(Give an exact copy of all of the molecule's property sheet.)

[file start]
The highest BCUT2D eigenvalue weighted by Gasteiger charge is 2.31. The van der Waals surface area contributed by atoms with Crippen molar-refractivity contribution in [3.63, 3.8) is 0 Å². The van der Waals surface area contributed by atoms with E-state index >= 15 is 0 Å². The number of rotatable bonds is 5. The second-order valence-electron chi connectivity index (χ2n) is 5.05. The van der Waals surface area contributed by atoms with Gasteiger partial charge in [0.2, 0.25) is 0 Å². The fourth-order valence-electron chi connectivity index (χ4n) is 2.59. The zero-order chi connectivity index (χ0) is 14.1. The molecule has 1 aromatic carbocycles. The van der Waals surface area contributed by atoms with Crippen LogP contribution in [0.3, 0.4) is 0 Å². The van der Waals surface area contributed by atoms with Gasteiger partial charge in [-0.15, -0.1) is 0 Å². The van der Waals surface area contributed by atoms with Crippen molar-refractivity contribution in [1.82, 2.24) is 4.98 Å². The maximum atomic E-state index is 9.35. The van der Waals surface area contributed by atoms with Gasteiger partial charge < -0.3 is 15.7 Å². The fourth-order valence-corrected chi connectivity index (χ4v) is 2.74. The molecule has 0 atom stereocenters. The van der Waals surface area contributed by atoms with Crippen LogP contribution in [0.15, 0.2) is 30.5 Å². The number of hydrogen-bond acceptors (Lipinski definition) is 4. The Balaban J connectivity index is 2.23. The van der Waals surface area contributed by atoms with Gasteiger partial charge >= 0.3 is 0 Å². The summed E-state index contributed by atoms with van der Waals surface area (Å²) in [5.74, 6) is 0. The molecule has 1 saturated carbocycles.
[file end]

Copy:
The highest BCUT2D eigenvalue weighted by Gasteiger charge is 2.31. The van der Waals surface area contributed by atoms with Crippen molar-refractivity contribution in [3.63, 3.8) is 0 Å². The van der Waals surface area contributed by atoms with E-state index >= 15 is 0 Å². The number of rotatable bonds is 5. The second-order valence-electron chi connectivity index (χ2n) is 5.05. The van der Waals surface area contributed by atoms with Gasteiger partial charge in [0.2, 0.25) is 0 Å². The fourth-order valence-electron chi connectivity index (χ4n) is 2.59. The zero-order chi connectivity index (χ0) is 14.1. The molecule has 1 aromatic carbocycles. The van der Waals surface area contributed by atoms with Crippen LogP contribution in [0.3, 0.4) is 0 Å². The van der Waals surface area contributed by atoms with Gasteiger partial charge in [-0.15, -0.1) is 0 Å². The van der Waals surface area contributed by atoms with Crippen molar-refractivity contribution in [1.82, 2.24) is 4.98 Å². The maximum atomic E-state index is 9.35. The van der Waals surface area contributed by atoms with Gasteiger partial charge < -0.3 is 15.7 Å². The fourth-order valence-corrected chi connectivity index (χ4v) is 2.74. The molecule has 0 atom stereocenters. The van der Waals surface area contributed by atoms with Crippen LogP contribution in [0.15, 0.2) is 30.5 Å². The number of hydrogen-bond acceptors (Lipinski definition) is 4. The Balaban J connectivity index is 2.23. The van der Waals surface area contributed by atoms with Gasteiger partial charge >= 0.3 is 0 Å². The summed E-state index contributed by atoms with van der Waals surface area (Å²) in [5.74, 6) is 0. The molecule has 1 saturated carbocycles.